Sunday, 2 December 2012

Somewhere Home: Nada Awar Jarrar (Lebanon).

This remarkable novel tells the story of three women, each of them far from where they came, all of whom are still searching for somewhere that can be called home.

This book was published by Heinemann in 2004. It has been out of print since 2005.

Maysa returns to the house that was her grandparents' home , in a village high on the slopes of Mount Lebanon.

Aida, long a traveller far from the land of her birth, returns in search for the man, a refugee, who was so much more of a father to her than her own

Salwa, who was taken from her homeland when a young bride and delivered to another family, another country, returns to find the person she once was.

This was a beautifully written, almost lyrical book about the lives of three Lebanese women and their extended families, all of whom are coming to terms in some way, with the need to find somewhere that they can call home - or indeed, to return to that place that once was home.  
The three women are all different in some ways, yet there are all the same, for they all feel to varying degrees, the same emotions - the reasons behind these emotions may differ, but the need is the same, the longing to return to a place of safety and security that represents to them their roots and their identity.
When we meet the first of three women, Maysa, she is a young woman who has returned to her ancestral home in the foothills of Mount Lebanon in order to give birth. Her husband meanwhile, is living in the city of Beirut. Maysa chooses to remain in the house after she gives birth, and after her daughter leaves to join her father in the city, but eventually the child reunites them, and Maysa finds that home is not a place, but rather where the heart is - with her family.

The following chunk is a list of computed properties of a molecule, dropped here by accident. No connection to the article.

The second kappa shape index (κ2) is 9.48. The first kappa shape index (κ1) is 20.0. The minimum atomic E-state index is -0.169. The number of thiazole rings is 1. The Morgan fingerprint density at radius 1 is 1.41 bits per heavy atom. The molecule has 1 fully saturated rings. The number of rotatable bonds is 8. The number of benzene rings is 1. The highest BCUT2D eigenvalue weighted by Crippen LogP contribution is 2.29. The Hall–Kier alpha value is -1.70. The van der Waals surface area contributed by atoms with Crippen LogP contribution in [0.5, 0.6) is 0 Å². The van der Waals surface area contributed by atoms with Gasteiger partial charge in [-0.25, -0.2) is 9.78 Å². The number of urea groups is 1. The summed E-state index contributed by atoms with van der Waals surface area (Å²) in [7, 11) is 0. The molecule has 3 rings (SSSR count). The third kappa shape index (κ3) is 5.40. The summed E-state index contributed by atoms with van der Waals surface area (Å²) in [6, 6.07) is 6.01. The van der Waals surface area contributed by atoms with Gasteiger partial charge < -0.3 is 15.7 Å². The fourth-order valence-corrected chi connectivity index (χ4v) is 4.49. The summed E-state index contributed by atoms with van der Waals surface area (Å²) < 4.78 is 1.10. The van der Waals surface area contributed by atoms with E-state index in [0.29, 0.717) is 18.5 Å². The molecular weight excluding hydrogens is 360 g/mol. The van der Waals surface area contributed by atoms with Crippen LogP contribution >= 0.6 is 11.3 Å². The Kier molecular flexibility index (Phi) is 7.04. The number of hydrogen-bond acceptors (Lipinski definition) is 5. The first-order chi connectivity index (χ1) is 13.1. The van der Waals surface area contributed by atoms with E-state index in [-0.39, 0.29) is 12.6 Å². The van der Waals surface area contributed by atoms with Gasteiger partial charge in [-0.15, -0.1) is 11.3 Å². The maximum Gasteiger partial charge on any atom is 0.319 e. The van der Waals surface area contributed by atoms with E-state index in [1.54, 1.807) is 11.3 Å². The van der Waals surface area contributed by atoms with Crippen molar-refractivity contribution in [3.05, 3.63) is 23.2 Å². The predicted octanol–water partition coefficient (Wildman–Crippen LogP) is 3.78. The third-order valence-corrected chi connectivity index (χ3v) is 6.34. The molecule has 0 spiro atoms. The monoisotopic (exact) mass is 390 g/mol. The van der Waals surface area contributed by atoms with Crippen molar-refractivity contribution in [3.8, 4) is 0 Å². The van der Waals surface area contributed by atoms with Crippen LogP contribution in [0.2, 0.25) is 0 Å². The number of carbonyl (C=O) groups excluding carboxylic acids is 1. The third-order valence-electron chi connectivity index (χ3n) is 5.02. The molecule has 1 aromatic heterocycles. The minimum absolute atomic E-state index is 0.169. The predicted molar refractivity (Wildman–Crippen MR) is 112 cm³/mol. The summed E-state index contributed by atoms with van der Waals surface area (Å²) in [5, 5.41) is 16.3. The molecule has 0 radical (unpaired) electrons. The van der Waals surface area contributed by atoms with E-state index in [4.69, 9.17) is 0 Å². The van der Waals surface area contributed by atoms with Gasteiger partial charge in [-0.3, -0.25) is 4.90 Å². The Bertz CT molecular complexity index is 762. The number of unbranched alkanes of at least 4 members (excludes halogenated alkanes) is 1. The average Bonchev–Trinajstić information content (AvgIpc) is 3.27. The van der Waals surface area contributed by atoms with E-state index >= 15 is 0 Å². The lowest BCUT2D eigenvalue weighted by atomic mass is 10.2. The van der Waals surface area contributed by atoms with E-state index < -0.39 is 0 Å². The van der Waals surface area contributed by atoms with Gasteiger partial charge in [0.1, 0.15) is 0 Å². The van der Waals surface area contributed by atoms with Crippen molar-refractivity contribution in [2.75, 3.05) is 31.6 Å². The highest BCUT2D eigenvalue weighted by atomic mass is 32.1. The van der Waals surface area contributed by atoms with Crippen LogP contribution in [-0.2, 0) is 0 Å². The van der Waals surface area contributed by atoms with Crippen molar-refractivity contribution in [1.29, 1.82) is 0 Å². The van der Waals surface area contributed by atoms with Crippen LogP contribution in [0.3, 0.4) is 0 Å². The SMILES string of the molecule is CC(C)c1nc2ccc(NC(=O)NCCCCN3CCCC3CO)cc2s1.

The second woman in Aida, who returns to Beirut as an older woman in order to reclaim memories of her own childhood, in particular of the Palestinian refugee who despite his own family, was more of a father to her than her real one, who fled many years before. The most moving for me at least, of the three characters was Salwa, an elderly woman who looks back on her life from her hospital bed, in  Australia (so she is indeed far from home) surrounded by children and grandchildren, listening to her stories and looking after her needs.
The book as with others from this part of the world, explores many themes, including war, emigration, early marriage and not least of all, the role that women play in these societies. One is left feeling that despite their submissiveness, these women are in fact strong characters, whose lives and identities are closely entwined with their families, in whom they play a pivotal role.
The book left me with an overriding sense of sadness, with tinged with a sense of hope - hope that things for these women and for those real Lebanese women (and of course the men with whom they share their lives) will do and has got better, as they rebuild their once beautiful city and their own disparate lives. This is a book that I would strongly recommend.

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